NASA Astrophysics Data System (ADS)
Yan, YiJing
2014-02-01
This work establishes a strongly correlated system-and-bath dynamics theory, the many-dissipaton density operators formalism. It puts forward a quasi-particle picture for environmental influences. This picture unifies the physical descriptions and algebraic treatments on three distinct classes of quantum environments, electron bath, phonon bath, and two-level spin or exciton bath, as their participating in quantum dissipation processes. Dynamical variables for theoretical description are no longer just the reduced density matrix for system, but remarkably also those for quasi-particles of bath. The present theoretical formalism offers efficient and accurate means for the study of steady-state (nonequilibrium and equilibrium) and real-time dynamical properties of both systems and hybridizing environments. It further provides universal evaluations, exact in principle, on various correlation functions, including even those of environmental degrees of freedom in coupling with systems. Induced environmental dynamics could be reflected directly in experimentally measurable quantities, such as Fano resonances and quantum transport current shot noise statistics.
Yan, YiJing
2014-02-07
This work establishes a strongly correlated system-and-bath dynamics theory, the many-dissipaton density operators formalism. It puts forward a quasi-particle picture for environmental influences. This picture unifies the physical descriptions and algebraic treatments on three distinct classes of quantum environments, electron bath, phonon bath, and two-level spin or exciton bath, as their participating in quantum dissipation processes. Dynamical variables for theoretical description are no longer just the reduced density matrix for system, but remarkably also those for quasi-particles of bath. The present theoretical formalism offers efficient and accurate means for the study of steady-state (nonequilibrium and equilibrium) and real-time dynamical properties of both systems and hybridizing environments. It further provides universal evaluations, exact in principle, on various correlation functions, including even those of environmental degrees of freedom in coupling with systems. Induced environmental dynamics could be reflected directly in experimentally measurable quantities, such as Fano resonances and quantum transport current shot noise statistics.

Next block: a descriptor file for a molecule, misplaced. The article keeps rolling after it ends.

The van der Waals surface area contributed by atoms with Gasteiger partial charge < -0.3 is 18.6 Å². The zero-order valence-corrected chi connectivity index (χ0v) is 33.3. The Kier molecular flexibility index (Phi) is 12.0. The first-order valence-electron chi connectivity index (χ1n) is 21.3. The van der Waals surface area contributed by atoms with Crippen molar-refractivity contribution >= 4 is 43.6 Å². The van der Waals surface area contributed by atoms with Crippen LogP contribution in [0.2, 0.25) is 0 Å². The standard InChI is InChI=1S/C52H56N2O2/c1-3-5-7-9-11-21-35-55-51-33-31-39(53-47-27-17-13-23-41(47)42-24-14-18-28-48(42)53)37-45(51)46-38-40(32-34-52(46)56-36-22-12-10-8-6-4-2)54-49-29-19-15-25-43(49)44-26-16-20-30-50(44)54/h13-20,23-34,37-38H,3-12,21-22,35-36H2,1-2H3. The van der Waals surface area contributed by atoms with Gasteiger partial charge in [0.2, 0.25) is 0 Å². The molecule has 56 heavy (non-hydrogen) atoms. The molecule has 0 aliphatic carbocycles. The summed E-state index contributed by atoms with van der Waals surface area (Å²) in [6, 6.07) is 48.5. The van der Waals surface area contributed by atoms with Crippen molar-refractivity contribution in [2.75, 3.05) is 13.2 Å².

Open quantum reaction-diffusion dynamics: Absorbing states and relaxation.
van Horssen, Merlijn; Garrahan, Juan P
2015-03-01
We consider an extension of classical stochastic reaction-diffusion (RD) dynamics to open quantum systems. We study a class of models of hard-core particles on a one-dimensional lattice whose dynamics is generated by a quantum master operator. Particle hopping is coherent while reactions, such as pair annihilation or pair coalescence, are dissipative. These are quantum open generalizations of the A+Aâ†’âŒ€ and A+Aâ†’A classical RD models. We characterize the relaxation of the state towards the stationary regime via a decomposition of the system Hilbert space into transient and recurrent subspaces. We provide a complete classification of the structure of the recurrent subspace (and the nonequilibrium steady states) in terms of the dark states associated to the quantum master operator and its general spectral properties. We also show that, in one dimension, relaxation towards these absorbing dark states is slower than that predicted by a mean-field analysis due to fluctuation effects, in analogy with what occurs in classical RD systems. Numerical simulations of small systems suggest that the decay of the density in one dimension, in both the open quantum A+Aâ†’âŒ€ and A+Aâ†’A systems, behaves asymptotically as t-b with 1/2